Filling the void
In inner city or suburbs, it's values of the heart that end violence
Some say the national outpouring of concern and national attention to this spring's school shooting in Colorado and Georgia reveal racism. That this concern didn't emerge until the victims were white suburban students, while street violence has been claiming the lives of hundreds of black youths each year in many of our major cities. Our concern is not evidence of racial bias but the result of realizing the bankruptcy of conventional wisdom about the causes and cures of youth violence.
In the past, we assumed that self destruction and violence among young people was an inner-city phenomenon resulting from racial discrimination, political impotence, and lack of economic opportunity. Based on these assumptions, we sought remedies to address these issues.
Despite expenditures of $5.3 trillion dollars over the past 30 years on poverty programs, the violence in our inner cities has continued to grow.
Poverty programs and social justice initiatives did not impact the violence that is now spreading to affluent communities. Poverty does not produce crime and violence any more than wealth and power exempts people from it. And solutions that focus on changing external circumstances, or professional therapy, will not eradicate the problem. If we keep applying a solution and the situation does not change - or becomes worse - then we have to ask if we've correctly identified the problem.
The crisis afflicting our young people will not be solved through poverty programs or therapeutic counseling. Many young people are growing up spiritually and morally vacant. Unless something positive and substantial is offered, they'll fill that void with things like turf wars and gang membership.
Today, in inner cities throughout the nation where the epidemic of youth violence has claimed thousands of young people, there are youths whose lives have been reclaimed. Incarceration did not change these young people, nor did therapy or any change in their environment. These youths were not disarmed by having their guns taken away: They achieved a state of disarmament when they lost their desire to use guns. Their transformation was internal, on the level of heart and spirit.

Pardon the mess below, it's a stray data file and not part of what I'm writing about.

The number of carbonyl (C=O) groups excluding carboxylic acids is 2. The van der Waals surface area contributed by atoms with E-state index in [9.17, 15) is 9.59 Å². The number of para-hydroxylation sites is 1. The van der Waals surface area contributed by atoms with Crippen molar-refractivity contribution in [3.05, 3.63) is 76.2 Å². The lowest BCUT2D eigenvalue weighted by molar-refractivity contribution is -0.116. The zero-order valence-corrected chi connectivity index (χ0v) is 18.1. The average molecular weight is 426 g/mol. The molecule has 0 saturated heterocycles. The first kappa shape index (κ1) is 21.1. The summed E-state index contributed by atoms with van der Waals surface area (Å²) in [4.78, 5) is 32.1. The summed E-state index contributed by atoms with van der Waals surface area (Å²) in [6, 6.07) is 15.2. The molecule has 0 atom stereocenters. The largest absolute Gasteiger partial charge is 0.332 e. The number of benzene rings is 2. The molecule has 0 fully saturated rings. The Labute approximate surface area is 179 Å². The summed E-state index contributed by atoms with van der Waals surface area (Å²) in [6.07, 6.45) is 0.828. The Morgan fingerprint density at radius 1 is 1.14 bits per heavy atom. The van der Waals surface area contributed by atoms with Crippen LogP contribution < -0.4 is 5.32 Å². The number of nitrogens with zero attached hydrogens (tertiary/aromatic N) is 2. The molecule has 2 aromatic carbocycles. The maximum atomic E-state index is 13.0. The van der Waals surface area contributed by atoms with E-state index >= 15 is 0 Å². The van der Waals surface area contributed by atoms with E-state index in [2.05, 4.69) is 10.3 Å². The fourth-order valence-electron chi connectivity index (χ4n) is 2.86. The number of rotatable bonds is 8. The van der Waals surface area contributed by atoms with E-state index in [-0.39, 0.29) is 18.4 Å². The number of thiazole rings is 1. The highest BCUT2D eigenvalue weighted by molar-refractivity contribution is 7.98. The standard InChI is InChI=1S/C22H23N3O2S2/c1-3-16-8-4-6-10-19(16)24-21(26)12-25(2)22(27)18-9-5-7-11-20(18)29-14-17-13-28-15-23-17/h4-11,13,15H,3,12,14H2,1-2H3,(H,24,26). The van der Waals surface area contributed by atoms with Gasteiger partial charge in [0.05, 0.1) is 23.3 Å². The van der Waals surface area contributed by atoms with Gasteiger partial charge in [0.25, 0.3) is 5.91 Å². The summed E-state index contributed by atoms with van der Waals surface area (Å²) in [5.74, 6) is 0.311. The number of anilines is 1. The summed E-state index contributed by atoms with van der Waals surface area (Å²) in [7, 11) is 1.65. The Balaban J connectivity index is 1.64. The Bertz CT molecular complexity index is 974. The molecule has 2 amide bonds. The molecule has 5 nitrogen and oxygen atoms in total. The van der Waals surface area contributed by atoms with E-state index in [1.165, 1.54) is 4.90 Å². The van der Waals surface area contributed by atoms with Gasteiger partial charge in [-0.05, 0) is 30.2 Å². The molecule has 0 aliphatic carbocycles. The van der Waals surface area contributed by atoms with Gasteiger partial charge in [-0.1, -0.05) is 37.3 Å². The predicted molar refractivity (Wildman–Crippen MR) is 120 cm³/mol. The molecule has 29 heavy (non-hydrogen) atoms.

When I testified on youth violence before a congressional committee recently, two of these transformed gang leaders accompanied me. One, Kelvin Cannon, had been the leader of the notorious Black Gangster Disciples in Chicago. Today he is a housing development maintenance supervisor - a role model and employer of at-risk youths in the neighborhood he once terrorized. The other young man, Derrick Ross, was the leader of one of two warring factions of youths in the Benning Terrace public housing development in Washington, D.C. Once designated by the police as one of the most dangerous men in D.C., Derrick now has launched a successful landscaping business and is president of a youth peace organization.
Men and women of faith who responded to a call to reach these young people, by their commitment and example, have inspired hundreds of them to embrace the vision and values that filled the void of meaning and purpose in their lives. These community healers live in the same zip code as those they serve, and know firsthand the problems they face. They are available 24 hours a day for a lifetime.
Suburban and rural kids are often inner-city "wannabes." Negative cultural messages from the inner cities have seeped into the moral vacuum that exists in these youths' lives. Criminologist James Howell has traced waves of youth violence as they appear in different kinds of communities. He cites a rise in youth crime that was first evidenced in large cities in 1989 and then appeared the following year in suburban communities, three years later in small cities, and four years later in rural communities.
Yet just as the inner city has been the purveyor of negative influences, there is hope that it can also be the purveyor of a positive message. There is now clear evidence that inner-city gang members and at-risk youths who are living lives of violence and self-destruction can be changed. Against the odds of crime-infested urban environments, they have responded to faith-centered organizations and individuals who have served as their "moral tutors" and "character coaches." Who have guided their focus away from themselves toward providing service to others.
If a value transformation can occur among those who have suffered social, economic, and racial injustice, why can't it work for young people who do not face the same challenges? Then we must look to the new experts: inner-city people whose lives have been transformed in the crucible of the inner cities.
If we continue down the path of blaming outside influences such as media or video games for youth violence in the suburbs, we will repeat the same mistake that was made in the inner cities, where rhetoric about poverty and racial injustice created an entire class of "victims." Today we can look to the inner cities as exporters of the good that can counter this epidemic wherever it exists.
*Robert L. Woodson Sr. is president of the National Center for Neighborhood Enterprise, in Washington.
(c) Copyright 1999. The Christian Science Publishing Society